By Bob Brewer, VP Marketing, BLG
Honestly, the odds of President Trump pulling the U.S. out of NAFTA, in my opinion, was rather inflated. It’s simply a tactic in the “art of the negotiation”. Vegas odds of President Trump leaving the North American Free Trade Agreement have now dropped sharply, trade observers say, but the U.S., Canada and Mexico are still sharply at odds over (3) key sticking points.
Are we at an impasse? No, but the latest round of talks have apparently made very little progress towards resolving the biggest issues.
First, the U.S. wants a clause that would effectively terminate NAFTA every five years, but that’s a deal breaker for Canada and Mexico. Canada has offered the opportunity to revise the deal every five years instead, which of course brings everyone back to months of renegotiation, with too much at stake once again. Revisions themselves, given the scope, need to be given enough time to develop before deciding on whether they are successful or not, and many times, 5 years is just not enough. Look how long NAFTA itself has been in place, (1994) and 24 years later, we are still debating on what is, or isn’t, effective, and fair trade between all (3) countries.
Second, another major change sought by the White House is the manner in which NAFTA calculates the regional content of where a new car or truck is manufactured. That affects whether a vehicle is considered “made in America” or labeled an import. This is no small consideration since Mexico is the largest provider of auto parts to the United States, and the United States is the largest provider of auto parts to Mexico. Mexico exports roughly $46 billion in auto parts to the U.S., while the U.S. exports an estimated $20 billion in auto parts annually to Mexico. It’s co-production ladies and gentlemen, which cannot easily be “undone” as roughly $3800 in Mexican parts per car go into each vehicle made in the U.S., and an estimated $5,500 in U.S. parts per car go into each vehicle manufactured in Mexico. So, they are actually all, “Made in North America.” If the Trump administration got its way the effect would be to pressure auto makers to shift a lot more production to the U.S. from Canada and Mexico, an outcome neither of those two countries is willing to accept.
The third dispute centers on how to resolve trade conflicts between the countries. The U.S. basically wants to cut out the middleman — arbitration-dispute panels whose results are binding and outside the purview of the U.S. court system. Pursuant to the NAFTA, the Parties have established several rosters of individuals from which panelists are appointed to settle disputes. It has been mandated, that members of these rosters are of good character, high standing and repute, and have been chosen strictly on the basis of objectivity, reliability, sound judgement and with a general familiarity with international trade law. Currently, there are NAFTA rosters (one per country) for Chapter 11 (Investment), Chapter 14 (Financial Services), Chapter 19 (Antidumping and Countervailing Duty Matters and Extraordinary Challenge Procedure) and Chapter 20 (Institutional Arrangements and Dispute Settlement Procedures). If you’d like more detailed information on the subject, and the 12 step year-long resolution program with Chapter 19 disputes, here is a link to the overview of the dispute settlement provisions for NAFTA: https://www.nafta-sec-alena.org/Home/Dispute-Settlement/Overview-of-the-Dispute-Settlement-Provisions.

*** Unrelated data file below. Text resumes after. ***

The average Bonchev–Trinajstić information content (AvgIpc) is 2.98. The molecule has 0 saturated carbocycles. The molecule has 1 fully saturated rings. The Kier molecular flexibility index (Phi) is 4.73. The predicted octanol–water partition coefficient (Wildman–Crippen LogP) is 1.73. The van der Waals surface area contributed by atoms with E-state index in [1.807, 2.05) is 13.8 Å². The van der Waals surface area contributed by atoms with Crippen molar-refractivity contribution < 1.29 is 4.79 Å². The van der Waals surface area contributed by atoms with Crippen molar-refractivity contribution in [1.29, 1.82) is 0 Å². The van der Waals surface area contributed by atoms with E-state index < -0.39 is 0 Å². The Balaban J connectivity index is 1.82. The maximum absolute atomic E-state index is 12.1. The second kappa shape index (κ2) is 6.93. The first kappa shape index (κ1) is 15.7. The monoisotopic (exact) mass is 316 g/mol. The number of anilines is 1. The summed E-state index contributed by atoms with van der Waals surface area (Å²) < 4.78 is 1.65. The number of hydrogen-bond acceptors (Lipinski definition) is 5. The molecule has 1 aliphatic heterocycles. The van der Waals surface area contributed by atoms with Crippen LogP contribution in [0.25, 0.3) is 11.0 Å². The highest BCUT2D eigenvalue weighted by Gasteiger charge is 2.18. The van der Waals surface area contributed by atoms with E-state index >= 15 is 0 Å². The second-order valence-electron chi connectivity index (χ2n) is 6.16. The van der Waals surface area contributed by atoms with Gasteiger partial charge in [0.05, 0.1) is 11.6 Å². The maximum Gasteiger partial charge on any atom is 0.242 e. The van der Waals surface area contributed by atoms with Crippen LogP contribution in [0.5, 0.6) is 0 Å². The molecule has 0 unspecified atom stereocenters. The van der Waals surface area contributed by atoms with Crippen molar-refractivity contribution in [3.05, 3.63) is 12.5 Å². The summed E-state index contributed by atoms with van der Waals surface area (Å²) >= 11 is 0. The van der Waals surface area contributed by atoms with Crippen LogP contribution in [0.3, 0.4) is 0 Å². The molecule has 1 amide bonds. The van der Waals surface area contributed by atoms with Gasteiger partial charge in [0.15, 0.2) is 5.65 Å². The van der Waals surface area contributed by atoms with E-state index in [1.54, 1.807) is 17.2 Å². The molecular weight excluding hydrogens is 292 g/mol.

New talks are slated for late February in Mexico and President Trump has recently acknowledged that he’s facing a lot of pressure from fellow Republicans and business groups to stay in the trade pact.
The influential Business Roundtable, for example, argued in a report last week the end of NAFTA would cost the U.S. 1.8 million jobs, while some argue that it would actually be 5 million lost jobs.
“We urge the administration to take into account the potential damage of withdrawing from NAFTA, and to focus instead on modernizing the agreement so that it remains a cornerstone of American prosperity,” said Joshua Bolten, President of the round table and former chief of staff for President George W. Bush. The fact remains, President Trump is more than willing at this point to not pull out of NAFTA with the upcoming Mexico election. The last thing the White House needs right now is an incoming Mexico President who isn’t willing to negotiate at all.
“There is a self-imposed deadline to reach a deal by the end of March 2018, although the three countries have expressed flexibility on timing, so that talks can be extended beyond March,” Bank of America said. “Our baseline continues to be bumpy and lengthy negotiations, meaning we expect more posturing down the road, especially before each new round, and talks to be extended for months.”
One final note worth mentioning is that the parties announced their completion of a new NAFTA chapter, titled “Transparency and Anti-Corruption.” There are few specifics to date made public, but apparently it has been structured to establish measures tougher than those within the TPP, and would be enforceable under a dispute resolution mechanism. Mexico is attempting, through the anti-graft chapter, to reassure companies investing and doing business there and to attract new investment. The country ranked 123rd out of 176 in Transparency International’s Corruption Perceptions Index in 2016, behind nations including Brazil, Italy and Pakistan. The U.S. and Canada were likewise interested in establishing the chapter to ensure fair treatment and opportunity for their companies.